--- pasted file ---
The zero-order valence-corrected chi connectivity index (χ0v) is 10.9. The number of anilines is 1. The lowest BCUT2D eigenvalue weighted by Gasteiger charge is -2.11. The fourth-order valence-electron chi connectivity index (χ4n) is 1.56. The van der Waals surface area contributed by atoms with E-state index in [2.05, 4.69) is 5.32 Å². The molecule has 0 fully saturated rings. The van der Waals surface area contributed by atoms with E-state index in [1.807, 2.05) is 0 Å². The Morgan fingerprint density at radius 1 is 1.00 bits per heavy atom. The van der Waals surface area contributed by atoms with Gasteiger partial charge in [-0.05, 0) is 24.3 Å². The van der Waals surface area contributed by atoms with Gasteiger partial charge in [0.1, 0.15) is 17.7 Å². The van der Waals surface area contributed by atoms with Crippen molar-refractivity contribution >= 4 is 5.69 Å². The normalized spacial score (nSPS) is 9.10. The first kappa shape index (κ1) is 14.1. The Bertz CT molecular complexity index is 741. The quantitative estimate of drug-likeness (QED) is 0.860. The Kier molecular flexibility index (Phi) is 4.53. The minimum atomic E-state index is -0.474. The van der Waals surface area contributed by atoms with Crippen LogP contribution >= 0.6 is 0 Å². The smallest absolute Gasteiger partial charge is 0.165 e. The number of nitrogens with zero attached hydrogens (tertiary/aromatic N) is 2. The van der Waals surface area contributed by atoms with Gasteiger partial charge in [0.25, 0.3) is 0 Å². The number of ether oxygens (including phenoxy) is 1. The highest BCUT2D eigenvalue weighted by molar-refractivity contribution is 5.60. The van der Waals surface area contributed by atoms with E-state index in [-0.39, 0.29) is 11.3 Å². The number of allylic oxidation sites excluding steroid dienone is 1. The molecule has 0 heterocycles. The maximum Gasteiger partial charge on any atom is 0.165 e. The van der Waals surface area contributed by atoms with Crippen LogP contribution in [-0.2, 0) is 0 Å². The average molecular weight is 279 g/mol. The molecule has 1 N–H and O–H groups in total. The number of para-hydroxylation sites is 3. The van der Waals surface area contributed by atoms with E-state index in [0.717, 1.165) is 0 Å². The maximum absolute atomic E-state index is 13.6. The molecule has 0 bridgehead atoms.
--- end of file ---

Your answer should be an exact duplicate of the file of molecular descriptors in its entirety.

The zero-order valence-corrected chi connectivity index (χ0v) is 10.9. The number of anilines is 1. The lowest BCUT2D eigenvalue weighted by Gasteiger charge is -2.11. The fourth-order valence-electron chi connectivity index (χ4n) is 1.56. The van der Waals surface area contributed by atoms with E-state index in [2.05, 4.69) is 5.32 Å². The molecule has 0 fully saturated rings. The van der Waals surface area contributed by atoms with E-state index in [1.807, 2.05) is 0 Å². The Morgan fingerprint density at radius 1 is 1.00 bits per heavy atom. The van der Waals surface area contributed by atoms with Gasteiger partial charge in [-0.05, 0) is 24.3 Å². The van der Waals surface area contributed by atoms with Gasteiger partial charge in [0.1, 0.15) is 17.7 Å². The van der Waals surface area contributed by atoms with Crippen molar-refractivity contribution >= 4 is 5.69 Å². The normalized spacial score (nSPS) is 9.10. The first kappa shape index (κ1) is 14.1. The Bertz CT molecular complexity index is 741. The quantitative estimate of drug-likeness (QED) is 0.860. The Kier molecular flexibility index (Phi) is 4.53. The minimum atomic E-state index is -0.474. The van der Waals surface area contributed by atoms with Crippen LogP contribution >= 0.6 is 0 Å². The smallest absolute Gasteiger partial charge is 0.165 e. The number of nitrogens with zero attached hydrogens (tertiary/aromatic N) is 2. The van der Waals surface area contributed by atoms with Gasteiger partial charge in [0.25, 0.3) is 0 Å². The number of ether oxygens (including phenoxy) is 1. The highest BCUT2D eigenvalue weighted by molar-refractivity contribution is 5.60. The van der Waals surface area contributed by atoms with E-state index in [-0.39, 0.29) is 11.3 Å². The number of allylic oxidation sites excluding steroid dienone is 1. The molecule has 0 heterocycles. The maximum Gasteiger partial charge on any atom is 0.165 e. The van der Waals surface area contributed by atoms with Crippen LogP contribution in [-0.2, 0) is 0 Å². The average molecular weight is 279 g/mol. The molecule has 1 N–H and O–H groups in total. The number of para-hydroxylation sites is 3. The van der Waals surface area contributed by atoms with E-state index in [0.717, 1.165) is 0 Å². The maximum absolute atomic E-state index is 13.6. The molecule has 0 bridgehead atoms.